Cloud Bigtable can handle either one of these use cases but its both its biggest strength and its biggest drawback is probably being hosted on Google. Bigtable writes every single operation to the persistent log as they come in, not in batch. In other words, it’s synchronous, rather than asynchronous: by the time the server responds to the client, the data was already written to a log (which is durable and replicated), not just to memory. This makes it highly consistent and would make any other database relatively slow and costly.

However, the distributed file system behind Bigtable (formerly Google File System, now Colossus) is much faster than typical file systems, even though it’s distributed and each write is replicated. On benchmarks using YCSB, Google Cloud Bigtable demonstrates single-digit millisecond latency on both reads and writes even at the end, and therefore represents cost-effective performance at low latency.


Conclusively, we find that each database offering has its own unique strengths and weaknesses. HBase is better for range queries while Cassandra is the only one enabling SQL like queries and is the fastest database in terms of write speed. Google’s Cloud BigTable promises to do it all and has a lot of options for integrations with other big data tools, but it lacks consistency guarantees for multi-row updates or cross-table updates. Furthermore, BigTable is only available via Google’s PaaS offering, thereby making it the most expensive option relative to its open source counterparts HBase and Cassandra. In short, which database is best for you will depend on your use case, so you should always test different technologies side by side and find the one that suits you best before committing to any one technology.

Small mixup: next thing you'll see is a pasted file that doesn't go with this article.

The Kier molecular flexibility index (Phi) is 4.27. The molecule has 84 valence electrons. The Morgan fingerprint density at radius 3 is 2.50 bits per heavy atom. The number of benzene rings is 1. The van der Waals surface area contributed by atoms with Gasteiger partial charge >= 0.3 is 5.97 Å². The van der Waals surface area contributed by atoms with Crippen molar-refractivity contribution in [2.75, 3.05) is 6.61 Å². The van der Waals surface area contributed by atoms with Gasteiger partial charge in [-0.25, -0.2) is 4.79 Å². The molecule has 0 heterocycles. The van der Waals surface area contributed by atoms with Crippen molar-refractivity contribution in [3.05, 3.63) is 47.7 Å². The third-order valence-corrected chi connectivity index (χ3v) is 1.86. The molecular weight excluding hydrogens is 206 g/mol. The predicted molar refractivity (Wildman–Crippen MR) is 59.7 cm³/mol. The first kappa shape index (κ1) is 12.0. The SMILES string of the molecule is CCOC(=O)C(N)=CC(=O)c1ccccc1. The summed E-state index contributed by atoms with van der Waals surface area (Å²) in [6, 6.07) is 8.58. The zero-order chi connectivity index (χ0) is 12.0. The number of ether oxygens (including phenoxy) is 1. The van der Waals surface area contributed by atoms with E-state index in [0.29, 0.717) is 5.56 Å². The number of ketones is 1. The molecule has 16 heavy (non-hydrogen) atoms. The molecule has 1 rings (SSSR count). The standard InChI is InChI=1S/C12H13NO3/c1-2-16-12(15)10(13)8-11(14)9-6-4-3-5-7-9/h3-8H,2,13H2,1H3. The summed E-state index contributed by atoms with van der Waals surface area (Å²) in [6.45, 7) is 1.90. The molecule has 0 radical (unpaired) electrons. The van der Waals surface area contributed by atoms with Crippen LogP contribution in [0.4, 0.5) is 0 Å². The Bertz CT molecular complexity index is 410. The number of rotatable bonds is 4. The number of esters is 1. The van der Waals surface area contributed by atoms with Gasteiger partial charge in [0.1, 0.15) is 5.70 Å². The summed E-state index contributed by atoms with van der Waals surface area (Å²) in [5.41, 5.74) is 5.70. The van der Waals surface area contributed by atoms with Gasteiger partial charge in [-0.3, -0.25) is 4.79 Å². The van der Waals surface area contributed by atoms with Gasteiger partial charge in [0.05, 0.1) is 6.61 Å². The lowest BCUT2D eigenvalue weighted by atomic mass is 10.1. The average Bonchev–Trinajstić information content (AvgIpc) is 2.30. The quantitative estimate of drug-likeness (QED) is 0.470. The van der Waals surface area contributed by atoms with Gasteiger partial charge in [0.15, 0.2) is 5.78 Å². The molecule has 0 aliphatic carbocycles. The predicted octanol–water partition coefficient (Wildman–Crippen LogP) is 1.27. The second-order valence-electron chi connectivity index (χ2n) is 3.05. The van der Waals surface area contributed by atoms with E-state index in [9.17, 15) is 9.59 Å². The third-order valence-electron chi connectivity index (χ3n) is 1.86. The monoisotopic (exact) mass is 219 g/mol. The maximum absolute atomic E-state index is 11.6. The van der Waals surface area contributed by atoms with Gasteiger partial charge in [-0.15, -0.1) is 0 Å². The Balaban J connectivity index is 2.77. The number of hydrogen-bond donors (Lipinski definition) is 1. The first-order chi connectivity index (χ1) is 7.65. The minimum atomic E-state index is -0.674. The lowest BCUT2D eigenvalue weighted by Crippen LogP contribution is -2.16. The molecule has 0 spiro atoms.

Whilst we are avid technology geeks ourselves and love the nitty-gritty lugs and bolts, kernel profiling and digging through stack traces, we also recognize the need for a higher-level, more digestible approach to understanding the cloud computing landscape. From this origin and perceived need the AVM Consulting Business Blog series has a slightly different tone, aimed at business or management professionals and decision makers. We hope that this series of cloud business blogs will provide valuable information and new insights into the otherwise highly technical and rapidly changing cloud environment. Lastly, it is important to note that the views expressed in these blogs merely represent the opinions, perspectives, and point of view of AVM Consulting, and although some of the findings are based on facts, the meat of the content is purely subjective and open to interpretation. This is what we think, do what you will with this information.